Hinkler’s Message to Australia; Incidents of My Flight
This clip features two complete sides of a gramophone record. In Hinkler’s Message to Australia, pioneer aviator Bert Hinkler describes the importance of aviation to the future of Australia. In Incidents of My Flight, he recounts key events in his record-breaking solo flight from England to Australia.
Summary by Matthew Davies
In Hinkler’s Message to Australia, Hinkler uses this recording as an opportunity to champion his vision for aviation. He emphasises the key role Australians can play in the development of air flight and the growth and prosperity of the nation. Hinkler foresees widespread use of light aviation for rural transport and stresses the low cost and simplicity of light aircraft.
In Incidents of My Flight, Hinkler gives a personal account of his flight noting that, due to the extensive press coverage his voyage received, the public is already well informed about the details. Hinkler’s low-key presentation emphasises that aviation is a safe and routine form of transport. It seems that aggressive mosquitoes were the greatest hazard he faced on his journey.
Hinkler’s Message to Australia; Incidents of My Flight synopsis
Bert Hinkler was the first Australian aviator to be celebrated by the issue of a gramophone recording. On this recording, he recalls his experience making the first solo flight from England to Australia in 1928, describes key events in the record-breaking flight and stresses the importance of flight to the future of Australia.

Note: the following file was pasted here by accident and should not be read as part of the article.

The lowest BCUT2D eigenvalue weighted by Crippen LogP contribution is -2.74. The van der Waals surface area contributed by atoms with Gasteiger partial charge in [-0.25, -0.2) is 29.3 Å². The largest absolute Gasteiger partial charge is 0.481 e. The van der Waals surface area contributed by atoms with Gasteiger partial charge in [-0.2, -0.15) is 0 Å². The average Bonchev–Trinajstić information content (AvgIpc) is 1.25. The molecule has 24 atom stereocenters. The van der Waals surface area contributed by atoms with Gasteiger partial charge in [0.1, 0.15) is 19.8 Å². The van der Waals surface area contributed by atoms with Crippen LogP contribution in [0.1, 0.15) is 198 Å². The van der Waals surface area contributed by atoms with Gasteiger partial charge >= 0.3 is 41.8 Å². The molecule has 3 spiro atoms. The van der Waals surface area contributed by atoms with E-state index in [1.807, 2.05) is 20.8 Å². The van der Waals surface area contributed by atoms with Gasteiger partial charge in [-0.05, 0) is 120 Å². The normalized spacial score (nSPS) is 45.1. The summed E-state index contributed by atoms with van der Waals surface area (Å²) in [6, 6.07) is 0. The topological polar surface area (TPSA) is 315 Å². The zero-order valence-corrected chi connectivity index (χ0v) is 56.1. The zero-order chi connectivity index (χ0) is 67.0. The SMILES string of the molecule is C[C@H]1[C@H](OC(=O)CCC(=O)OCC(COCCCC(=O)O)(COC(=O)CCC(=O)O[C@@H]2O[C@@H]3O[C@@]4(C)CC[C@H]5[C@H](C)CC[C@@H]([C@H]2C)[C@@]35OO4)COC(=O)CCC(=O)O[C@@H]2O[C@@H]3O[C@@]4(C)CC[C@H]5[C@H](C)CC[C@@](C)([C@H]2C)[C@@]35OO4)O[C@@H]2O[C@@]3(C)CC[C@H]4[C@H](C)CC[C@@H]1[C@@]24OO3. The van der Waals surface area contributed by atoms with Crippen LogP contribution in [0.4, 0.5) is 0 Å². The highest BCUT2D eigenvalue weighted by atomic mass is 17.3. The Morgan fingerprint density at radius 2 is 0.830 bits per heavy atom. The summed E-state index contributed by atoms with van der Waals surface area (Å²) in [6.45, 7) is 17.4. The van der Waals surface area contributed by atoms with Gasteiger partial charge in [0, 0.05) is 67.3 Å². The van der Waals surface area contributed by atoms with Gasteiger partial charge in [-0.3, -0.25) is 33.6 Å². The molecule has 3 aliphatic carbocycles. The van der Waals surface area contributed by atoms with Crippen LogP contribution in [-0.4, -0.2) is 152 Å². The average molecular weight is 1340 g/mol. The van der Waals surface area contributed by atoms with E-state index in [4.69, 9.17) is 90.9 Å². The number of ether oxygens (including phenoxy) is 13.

This recording of Bert Hinkler’s experiences of his solo flight from England to Australia was made at Columbia’s Homebush studio in Sydney in March 1928, using the then relatively new ‘electric’ recording process.
In this recording, just one month after landing, Hinkler presents his vision of aviation as a solution to problems of both international and regional transportation in Australia, and is unashamedly enthusiastic about what he calls the ‘gospel of the air’. Hinkler presents his story in a matter-of-fact style, downplaying the dramatic incidents of his flight and presenting his achievements with humility.
The public at the time was imbued with enthusiasm for the potential of air travel, and idolised pioneer aviators as heroes. The record was issued with Hinkler’s signature pressed into the disc surface, a technique that was also used for other recordings by famous contemporary figures.
Hinkler’s career in aviation commenced with the Sopwith Aviation Company in England in 1913, and he served in the RAF during the First World War as a gunner-observer and then as a pilot. Hinkler set numerous aviation records in the 1920s, including the first non-stop flight from England to Latvia, and made the 15-day solo flight from England to Australia in February 1928. Hinkler died when his plane crashed in 1933, while he was attempting to set a new record for the shortest flight time from England to Australia.
Between 1928 and 1930 other well-known aviators – Charles Kingsford-Smith, Frank Chichester and Amy Johnson – made similar recordings for Columbia about their record-breaking flights.
The new electric recording process involved the signal from a microphone being amplified, driving an electrical cutting head on the disc-cutting lathe, creating a wax master disc. The wax disc is electroplated to create a master, and then electroplated to produce a ‘mother’ disc from which ‘stampers’ are remade. Stampers are used to press the finished shellac disc.
Notes by Matthew Davies